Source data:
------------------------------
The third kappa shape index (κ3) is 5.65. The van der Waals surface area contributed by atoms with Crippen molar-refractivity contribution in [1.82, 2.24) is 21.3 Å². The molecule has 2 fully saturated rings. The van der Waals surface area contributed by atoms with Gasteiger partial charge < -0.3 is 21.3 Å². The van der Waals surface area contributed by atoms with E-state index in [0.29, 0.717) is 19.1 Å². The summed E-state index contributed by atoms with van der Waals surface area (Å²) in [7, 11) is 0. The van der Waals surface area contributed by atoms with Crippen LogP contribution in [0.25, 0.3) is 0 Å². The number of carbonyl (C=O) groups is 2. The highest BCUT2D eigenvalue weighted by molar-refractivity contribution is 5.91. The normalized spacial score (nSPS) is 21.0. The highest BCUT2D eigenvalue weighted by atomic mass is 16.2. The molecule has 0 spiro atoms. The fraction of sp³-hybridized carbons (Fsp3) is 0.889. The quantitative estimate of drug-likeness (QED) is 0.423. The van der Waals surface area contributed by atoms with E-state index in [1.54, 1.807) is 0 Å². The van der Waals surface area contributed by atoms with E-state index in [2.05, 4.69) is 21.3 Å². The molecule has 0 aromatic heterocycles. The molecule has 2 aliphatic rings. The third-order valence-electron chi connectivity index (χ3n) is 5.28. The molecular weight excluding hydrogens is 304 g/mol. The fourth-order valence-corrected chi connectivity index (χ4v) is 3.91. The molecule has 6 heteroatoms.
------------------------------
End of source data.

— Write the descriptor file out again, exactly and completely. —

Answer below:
The third kappa shape index (κ3) is 5.65. The van der Waals surface area contributed by atoms with Crippen molar-refractivity contribution in [1.82, 2.24) is 21.3 Å². The molecule has 2 fully saturated rings. The van der Waals surface area contributed by atoms with Gasteiger partial charge < -0.3 is 21.3 Å². The van der Waals surface area contributed by atoms with E-state index in [0.29, 0.717) is 19.1 Å². The summed E-state index contributed by atoms with van der Waals surface area (Å²) in [7, 11) is 0. The van der Waals surface area contributed by atoms with Crippen LogP contribution in [0.25, 0.3) is 0 Å². The number of carbonyl (C=O) groups is 2. The highest BCUT2D eigenvalue weighted by molar-refractivity contribution is 5.91. The normalized spacial score (nSPS) is 21.0. The highest BCUT2D eigenvalue weighted by atomic mass is 16.2. The molecule has 0 spiro atoms. The fraction of sp³-hybridized carbons (Fsp3) is 0.889. The quantitative estimate of drug-likeness (QED) is 0.423. The van der Waals surface area contributed by atoms with E-state index in [1.54, 1.807) is 0 Å². The van der Waals surface area contributed by atoms with E-state index in [2.05, 4.69) is 21.3 Å². The molecule has 0 aromatic heterocycles. The molecule has 2 aliphatic rings. The third-order valence-electron chi connectivity index (χ3n) is 5.28. The molecular weight excluding hydrogens is 304 g/mol. The fourth-order valence-corrected chi connectivity index (χ4v) is 3.91. The molecule has 6 heteroatoms.